Getting new countertops can be fun and exciting, but the installation process can be a bit difficult. If you don’t want to hire someone to set up your countertops for you, there are steps you can take to do it yourself. First, you will need to properly remove your old countertops. Next, make sure your new laminate, wood or granite countertops are properly adjusted before attaching them to the top of your cabinets.
Remove the sink. First, remove the garbage disposal and drain valve, and put a shop rag in the hose to prevent foul odors from entering it. Then disconnect the hot and cold water supply lines from your tap. Use a screwdriver to remove the sink supports located under the sink. Next, stand over the sink and place your fingers under the outside rim of the sink and pull it up and out.
Glue the counter with silicone sealant. Lift or remove the pieces of granite. Spray a dollop of silicone sealant the size of half a dollar on the top of the cabinets every 15 to 20 cm (6 to 8 inches), over the entire surface. Then lay the pieces one at a time and adjust them if necessary to make sure they are positioned correctly.
Use a compass to straighten the edge of the counters. Place your new laminate countertops where the old ones have just been and make sure they are as close to the wall as possible. Find the part of the new backsplash that is furthest from the wall and place a compass at this exact width. Draw a line along the entire rear edge of the backsplash while keeping the compass set to this width.
Use shims to level the meter. Once all the pieces are in place, you will probably notice that there are spaces or places where the counter is not level. To fix this, place small plastic shims between the top of the cabinet and the bottom of the granite. Check several places using a level to make sure your countertop is perfectly flat.
Sand the edge of the counters with a belt sander. Remove the pieces from the counter. Sand the edge of the backsplash using a belt sander to the line you have drawn.
Seal the seams with caulk. Use silicone sealant to fill the joints between the backsplash and the wall. This will help keep your new counter in place.
Put the granite in place. Place each piece of your new granite countertop in place, one at a time. Make sure that each piece is correctly positioned and that it is positioned flush against the wall.
Tighten and tighten the miter pliers. Make sure the countertop is flush against the wall and use a miter clamp kit to tighten and hold the countertop in place. Use a wrench to first tighten the clamps furthest from the backsplash, then tighten the clamps closest to the backsplash.
Cut the plumbing and electricity in your kitchen. Turn the valves located under the kitchen sink to shut off the hot and cold water. If you can’t find them, you can also shut off the main water line for your entire home. Then flip the switch in the breaker box that supplies electricity to your kitchen.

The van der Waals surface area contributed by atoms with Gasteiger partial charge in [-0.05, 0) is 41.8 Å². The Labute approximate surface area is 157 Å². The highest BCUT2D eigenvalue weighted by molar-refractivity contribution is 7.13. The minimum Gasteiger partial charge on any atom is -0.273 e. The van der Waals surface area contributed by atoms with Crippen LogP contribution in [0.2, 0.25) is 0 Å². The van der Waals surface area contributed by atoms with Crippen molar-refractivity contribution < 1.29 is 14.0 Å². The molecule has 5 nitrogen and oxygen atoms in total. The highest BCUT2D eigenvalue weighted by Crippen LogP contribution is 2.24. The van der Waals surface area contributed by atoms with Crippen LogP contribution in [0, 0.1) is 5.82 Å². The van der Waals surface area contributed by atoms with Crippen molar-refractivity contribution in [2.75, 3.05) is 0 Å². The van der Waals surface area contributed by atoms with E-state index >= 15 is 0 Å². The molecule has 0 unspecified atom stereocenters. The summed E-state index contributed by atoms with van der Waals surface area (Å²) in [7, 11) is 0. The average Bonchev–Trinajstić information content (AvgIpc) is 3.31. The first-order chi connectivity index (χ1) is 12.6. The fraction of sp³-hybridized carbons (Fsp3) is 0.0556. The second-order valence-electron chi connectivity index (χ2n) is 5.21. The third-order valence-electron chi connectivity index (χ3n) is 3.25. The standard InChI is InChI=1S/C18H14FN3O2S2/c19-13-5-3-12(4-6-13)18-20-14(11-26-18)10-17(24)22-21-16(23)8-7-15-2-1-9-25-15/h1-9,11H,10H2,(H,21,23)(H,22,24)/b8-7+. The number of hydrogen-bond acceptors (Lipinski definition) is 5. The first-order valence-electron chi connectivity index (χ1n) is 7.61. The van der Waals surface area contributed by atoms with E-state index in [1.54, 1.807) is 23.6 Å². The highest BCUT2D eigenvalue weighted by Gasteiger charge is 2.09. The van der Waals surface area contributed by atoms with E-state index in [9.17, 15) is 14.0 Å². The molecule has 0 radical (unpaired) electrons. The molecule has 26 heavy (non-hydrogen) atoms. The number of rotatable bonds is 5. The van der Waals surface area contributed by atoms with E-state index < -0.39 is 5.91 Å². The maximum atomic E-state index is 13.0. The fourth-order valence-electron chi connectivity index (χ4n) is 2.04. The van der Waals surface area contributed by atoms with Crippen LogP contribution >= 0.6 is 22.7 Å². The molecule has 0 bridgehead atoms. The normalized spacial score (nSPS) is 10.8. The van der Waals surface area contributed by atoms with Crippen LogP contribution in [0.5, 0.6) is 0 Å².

Cut and glue the strips of fur every 16 inches (41 cm). Use a hand saw to cut strips of plywood 2 inches (0.64 cm) in length 2 inches (5.1 cm) shorter than the depth of your cabinets. Next, lay these strips of fur on top of the cabinets at a distance of 16 inches (41 cm) from each other. Use beads of bathroom and kitchen sealant to attach the strips of fur to the top of the cabinets.
Drive the cutting deck screws through each hole from below. Position yourself inside the cabinets and drill a platform screw with a washer through each hole and into the butcher block. Make sure the screws are long enough to pass through your furs and halfway through the thickness of your butcher block.
Clean and seal countertops. Wipe the counter with a clean cloth and a mixture of warm water and dish soap. Thoroughly dry the counter with another clean cloth. Then saturate the counter surface with a sealer. Let the product sit for 10 minutes, or as long as the product indicates, and wipe off the excess with a clean cloth.
Wipe the counter with mineral oil. Put a little mineral oil on a clean, lint-free cloth and wipe the entire surface of your butcher counter. Let the oil soak for a few minutes, then wipe off the excess with another clean cloth. Do this every month to keep your butcher block in good condition.
Glue the edges together with the caulk. Apply a thin bead of silicone caulking to the edges of the countertops which will be placed next to each other. Press the edges together for several seconds, or for the time recommended by the caulking instructions. Once all the counter parts have been glued and pressed together, put the counter back in place.
Drill a hole through each strip of fur and place the counters. Use a drill to punch holes in the center of the fur strips from below. Drill a hole in each cabinet. Next, lay the butcher block countertops on the fur strips and place them so that they are flush with the wall. Tighten each screw until you feel it pull the countertop toward the cabinet.
Sand and wipe your new counters. Use a hand sander or an oscillating sander to sand the entire surface of your butcher block countertops. Start with 150 grit and work up to 220. Then wipe the counters with a damp cloth and let them dry. Sand and wipe them once or twice more until they are no longer rough to the touch.
Remove the old counter. Use a lever, hammer and putty knife to remove the backsplash and any caulk or glue that keeps the countertop in place. Pass your knife where the backsplash meets the wall to minimize damage to the wall. Use a screwdriver to unscrew the screws that secure the current countertops to the cabinets below. Then gently remove your countertops from the front, one at a time, starting with the smallest piece.